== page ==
In April 2013, an eight-storey commercial building in the Bangladesh capital of Dhaka collapsed.

The building contained clothing factories producing for export, a bank and several shops. The day before the collapse, cracks started appearing in the building and the shops and the bank on the lower floors were immediately evacuated.

Garment workers, however, were ordered to return to work the following day, resulting in the deaths of 1129 people and injuries to 2500 more.

The disaster exposed the lack of building and labour standards in the garment industry, including the association of leading international brands with production in sub-standard factories. This put the issue of global supply chains firmly on the news agenda.

Global supply chains coordinated by multinational corporations account for some 80% of world trade and, according to the International Labour Organisation, more than 450 million people work in supply chain-related jobs, in sectors such as clothing, electronics and food.

These jobs can offer important opportunities for economic and social development, but they can also lead to exploitation of workers in developing nations, through forced labour, unstable work, very low pay – including underpayment of wages – and employment in unsafe factories.

It is a difficult problem to overcome because it is not clear who is legally responsible for the exploitation. Furthermore, work is often subcontracted out to smaller sweatshops which lie beneath the radar of lead firms – big brand marketers and retailers located mainly in Western countries.

Reputational threat

Stephen Frenkel, a professor at UNSW Business School, and co-authors Elke Schuessler from Freie Universität Berlin and Chris Wright from the University of Sydney, describe the Rana Plaza collapse as a "catastrophic focusing event".

In their paper, Focusing Events and Changes in the Regulation of Labour Standards in Australian and German Garment Supply, the researchers examine how firms reacted to this human tragedy.

Changes in behaviour by companies were driven by the perceived threat to corporate reputation arising mainly from critical examination and pressure from NGOs, the media, unions, consumers and investors.

Frenkel and colleagues discovered "firms subjected to pressure from external stakeholders made more and deeper changes and that stakeholder pressure varied across national contexts, with Australian firms being more broadly targeted and responding more vigorously than German firms".

This finding surprised the researchers, as they had expected stakeholder pressure to be stronger in Germany. The result may be because large clothing companies in that country had been targeted in the past and had already revised their procurement policies before the Rana Plaza collapse.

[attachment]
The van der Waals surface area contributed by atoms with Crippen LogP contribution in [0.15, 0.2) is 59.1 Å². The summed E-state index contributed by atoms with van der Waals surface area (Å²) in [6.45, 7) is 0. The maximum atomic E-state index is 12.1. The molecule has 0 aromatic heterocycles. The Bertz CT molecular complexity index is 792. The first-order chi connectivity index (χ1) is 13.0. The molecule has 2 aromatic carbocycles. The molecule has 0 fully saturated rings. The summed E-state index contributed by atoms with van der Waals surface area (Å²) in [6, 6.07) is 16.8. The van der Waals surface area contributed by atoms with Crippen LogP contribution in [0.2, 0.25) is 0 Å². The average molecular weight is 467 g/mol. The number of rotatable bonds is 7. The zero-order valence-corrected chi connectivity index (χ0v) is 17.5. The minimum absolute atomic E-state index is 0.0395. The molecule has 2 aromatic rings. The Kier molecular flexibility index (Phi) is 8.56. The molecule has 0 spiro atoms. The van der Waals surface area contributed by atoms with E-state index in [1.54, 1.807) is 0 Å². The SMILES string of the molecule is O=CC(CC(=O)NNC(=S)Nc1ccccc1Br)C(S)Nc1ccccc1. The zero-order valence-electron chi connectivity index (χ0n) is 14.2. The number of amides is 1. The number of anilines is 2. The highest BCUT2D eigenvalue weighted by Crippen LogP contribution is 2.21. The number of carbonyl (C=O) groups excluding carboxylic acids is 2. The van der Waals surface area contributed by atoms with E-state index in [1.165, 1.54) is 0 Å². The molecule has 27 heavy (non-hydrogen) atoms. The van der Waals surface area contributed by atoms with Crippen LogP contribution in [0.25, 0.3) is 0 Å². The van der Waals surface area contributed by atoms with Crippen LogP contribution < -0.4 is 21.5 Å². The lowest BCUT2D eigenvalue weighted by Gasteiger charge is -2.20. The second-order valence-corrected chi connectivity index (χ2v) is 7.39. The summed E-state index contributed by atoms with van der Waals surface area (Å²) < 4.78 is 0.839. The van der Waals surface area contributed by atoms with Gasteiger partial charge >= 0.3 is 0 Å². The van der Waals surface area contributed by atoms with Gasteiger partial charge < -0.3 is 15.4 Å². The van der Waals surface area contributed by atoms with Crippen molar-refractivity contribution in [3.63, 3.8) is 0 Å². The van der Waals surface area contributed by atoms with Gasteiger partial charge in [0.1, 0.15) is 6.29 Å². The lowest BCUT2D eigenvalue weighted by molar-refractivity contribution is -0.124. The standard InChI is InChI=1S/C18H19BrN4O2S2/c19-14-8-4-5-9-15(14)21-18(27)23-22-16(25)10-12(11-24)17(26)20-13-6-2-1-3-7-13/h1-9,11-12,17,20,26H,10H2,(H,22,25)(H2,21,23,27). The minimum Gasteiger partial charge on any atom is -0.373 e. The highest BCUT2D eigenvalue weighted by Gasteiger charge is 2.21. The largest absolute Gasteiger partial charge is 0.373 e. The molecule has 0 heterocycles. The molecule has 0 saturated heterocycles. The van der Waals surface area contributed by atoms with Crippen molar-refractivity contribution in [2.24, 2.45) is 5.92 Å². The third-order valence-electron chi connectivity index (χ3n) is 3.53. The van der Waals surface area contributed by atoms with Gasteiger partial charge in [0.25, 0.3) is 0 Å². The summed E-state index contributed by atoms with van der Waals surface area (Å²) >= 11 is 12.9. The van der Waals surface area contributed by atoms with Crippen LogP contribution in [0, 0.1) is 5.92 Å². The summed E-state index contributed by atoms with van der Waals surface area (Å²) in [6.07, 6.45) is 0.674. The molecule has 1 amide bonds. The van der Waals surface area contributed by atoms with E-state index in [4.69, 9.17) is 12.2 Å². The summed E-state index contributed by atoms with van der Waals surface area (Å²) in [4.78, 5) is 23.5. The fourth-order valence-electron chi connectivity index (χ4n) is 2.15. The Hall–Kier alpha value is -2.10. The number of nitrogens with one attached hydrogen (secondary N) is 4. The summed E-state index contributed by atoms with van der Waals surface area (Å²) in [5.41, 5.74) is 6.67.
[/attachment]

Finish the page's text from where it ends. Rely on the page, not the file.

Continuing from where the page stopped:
Proxy for management quality

Mans Carlsson-Sweeny, head of environmental, social and governance (ESG) research at fund manager Ausbil Investment Management, says investors in Australia are becoming more interested in supply chain issues, as a proxy for management quality: "The way a company deals with the supply chain, I think can be quite indicative of how it deals with other stakeholders – whether that's regulators or consumers," he says.

Likewise, a company's reaction to the Rana Plaza disaster is also telling: "If a company is paying lip service to labour issues in Bangladesh three years afterwards, I think that's saying something about management quality."

According to Carlsson-Sweeny, there are also good business reasons to improve the supply chain. Companies that ensure their suppliers pay a higher wage end up with better product quality, shorter lead times, and even a lower cost of goods sold.

Reducing costs by paying more is counter-intuitive, but Carlsson-Sweeny explains that where wages are very low, staff turnover is high, adding risk to a company's supply chain. Workers who stay at the same factory are more productive.

"If a company is not paying attention to labour standards, they might end up with supply chain disruption and it can also have an impact on earning sustainability," he says.

"What's changed today is retailers probably have made a much bigger effort in terms of understanding and getting visibility over their supply chain and their disclosure is also improving. As an example, you can see companies such as Kmart and Woolworths and Target actually publishing the list of factories they're using."

While investors are increasingly interested in supply chain issues, consumers are less so, Carlsson-Sweeny says. Many don't trust what companies say about where their goods come from and feedback from companies suggests that very few consumers act on their concerns.

"They might say they do but the reality is that [there's] little empirical evidence that consumers actually act on their beliefs," he says.

This article was originally published on UNSW's Business Think. Read the entire article online.